| Lawrence Huerta |
For the sixth time in the last eight years, in quest of innovative ideas to make my mediation practice the best it can be, I attended the American Bar Association (ABA) Dispute Resolution Conference in Seattle, Wash., this month. The most important ideas I came away with from this conference concern what the ABA has found repeat users of commercial mediation are looking for from mediators, and the emerging increased use of dispute boards.
The best and most interesting presentation at this year’s conference was done by panelists who had recently served on the ABA Section of Dispute Resolution Task Force on Improving the Quality of Mediation and published a final report. The task force had conducted focus group interviews and surveys from around the country, interviewing lawyers and frequent users of commercial mediation. This was the first mediation industry effort of its kind conducted to learn about what frequent users and consumers of commercial mediation services believe enhances the quality of mediation services, and what detracts from delivery of quality mediation service.
The focus group participants from various locations around the country consistently identified the same four issues as important for mediation quality:
1. Preparation by the mediator, parties and counsel;
2. Case-by-case customization of the mediation process by the mediator;
3. Analytical assistance from the mediator and;
4. Persistence by the mediator, including follow-up.
The full final report of the Task Force is available for viewing at www.abanet.org/dch/committee. cfm?com=DR020600.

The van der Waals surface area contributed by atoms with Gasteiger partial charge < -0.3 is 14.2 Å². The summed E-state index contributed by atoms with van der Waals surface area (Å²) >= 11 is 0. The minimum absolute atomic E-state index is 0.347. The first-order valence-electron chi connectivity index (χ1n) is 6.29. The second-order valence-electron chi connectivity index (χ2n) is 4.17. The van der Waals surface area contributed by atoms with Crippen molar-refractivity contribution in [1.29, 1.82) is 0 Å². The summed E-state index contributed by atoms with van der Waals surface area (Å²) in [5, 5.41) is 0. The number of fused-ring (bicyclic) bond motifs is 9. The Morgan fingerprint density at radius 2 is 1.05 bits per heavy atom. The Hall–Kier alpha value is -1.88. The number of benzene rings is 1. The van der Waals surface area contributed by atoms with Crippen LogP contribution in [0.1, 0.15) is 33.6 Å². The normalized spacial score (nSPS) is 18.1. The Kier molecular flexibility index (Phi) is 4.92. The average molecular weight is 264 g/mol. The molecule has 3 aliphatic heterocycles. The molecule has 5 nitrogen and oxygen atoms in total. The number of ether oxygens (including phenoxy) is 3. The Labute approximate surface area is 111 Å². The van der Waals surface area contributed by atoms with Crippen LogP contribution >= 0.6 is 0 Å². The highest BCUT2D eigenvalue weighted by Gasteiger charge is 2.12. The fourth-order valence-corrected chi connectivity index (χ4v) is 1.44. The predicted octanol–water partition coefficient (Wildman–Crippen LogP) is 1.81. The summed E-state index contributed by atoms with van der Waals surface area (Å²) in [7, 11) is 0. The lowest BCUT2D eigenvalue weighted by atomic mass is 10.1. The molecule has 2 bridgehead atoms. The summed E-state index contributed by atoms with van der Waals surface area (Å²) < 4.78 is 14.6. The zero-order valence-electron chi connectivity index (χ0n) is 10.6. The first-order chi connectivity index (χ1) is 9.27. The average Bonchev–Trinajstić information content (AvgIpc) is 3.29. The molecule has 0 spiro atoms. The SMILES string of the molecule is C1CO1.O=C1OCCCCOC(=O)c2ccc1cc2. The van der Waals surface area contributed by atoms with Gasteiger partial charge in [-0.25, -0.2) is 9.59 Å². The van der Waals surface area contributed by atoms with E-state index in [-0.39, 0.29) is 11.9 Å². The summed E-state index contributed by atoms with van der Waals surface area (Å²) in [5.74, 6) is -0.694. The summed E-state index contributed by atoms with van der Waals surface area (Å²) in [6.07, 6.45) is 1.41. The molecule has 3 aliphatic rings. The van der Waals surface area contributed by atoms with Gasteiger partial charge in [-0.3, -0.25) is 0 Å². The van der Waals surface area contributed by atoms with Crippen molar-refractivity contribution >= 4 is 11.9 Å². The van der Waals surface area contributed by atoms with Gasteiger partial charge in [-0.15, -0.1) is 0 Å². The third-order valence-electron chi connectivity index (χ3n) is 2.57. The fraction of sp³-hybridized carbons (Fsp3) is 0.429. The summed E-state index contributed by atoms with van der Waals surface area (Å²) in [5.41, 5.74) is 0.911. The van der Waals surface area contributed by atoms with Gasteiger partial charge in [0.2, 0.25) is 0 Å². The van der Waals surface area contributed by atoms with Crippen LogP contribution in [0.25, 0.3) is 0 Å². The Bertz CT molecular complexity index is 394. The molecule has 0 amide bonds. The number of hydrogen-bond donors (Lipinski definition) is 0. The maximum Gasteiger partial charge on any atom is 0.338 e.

The other new and most significant idea of the conference was the increasing use of dispute boards on large construction projects worldwide (typically in excess of $20 million projects), particularly overseas. Dispute boards are increasingly being used proactively and immediately when disputes in construction arise, rather than waiting to compound the size and amount of potential disputes in the future. Dispute boards are being designated within the construction contracts, and even paid for by the parties as part of the construction contract.
When disputes arise, dispute board members travel to the site to inspect, hear from the parties and make recommendations that the parties then consider how to implement themselves. The compelling interests and satisfaction generated in early resolution and the prevention of larger disputes from arising has apparently resulted in rapid increased use of dispute boards, particularly in construction of large infrastructure projects worldwide. The construction industry is coming to the conclusion that early dispute resolution is the best and most useful dispute resolution, and is now considered a best practice in large construction projects. This is illustrative of the economic benefit and utility that early, innovative dispute resolution can bring.
The success of dispute boards is a positive sign for the future of the alternative dispute resolution (ADR) industry and the potential benefit innovative applications of ADR services can generate for ADR service users.
For more information about the mediation services provided by Huerta Mediation, visit our Web site at www.HuertaMediation.com, or telephone us at (619) 236- 7944. April 28, 2008
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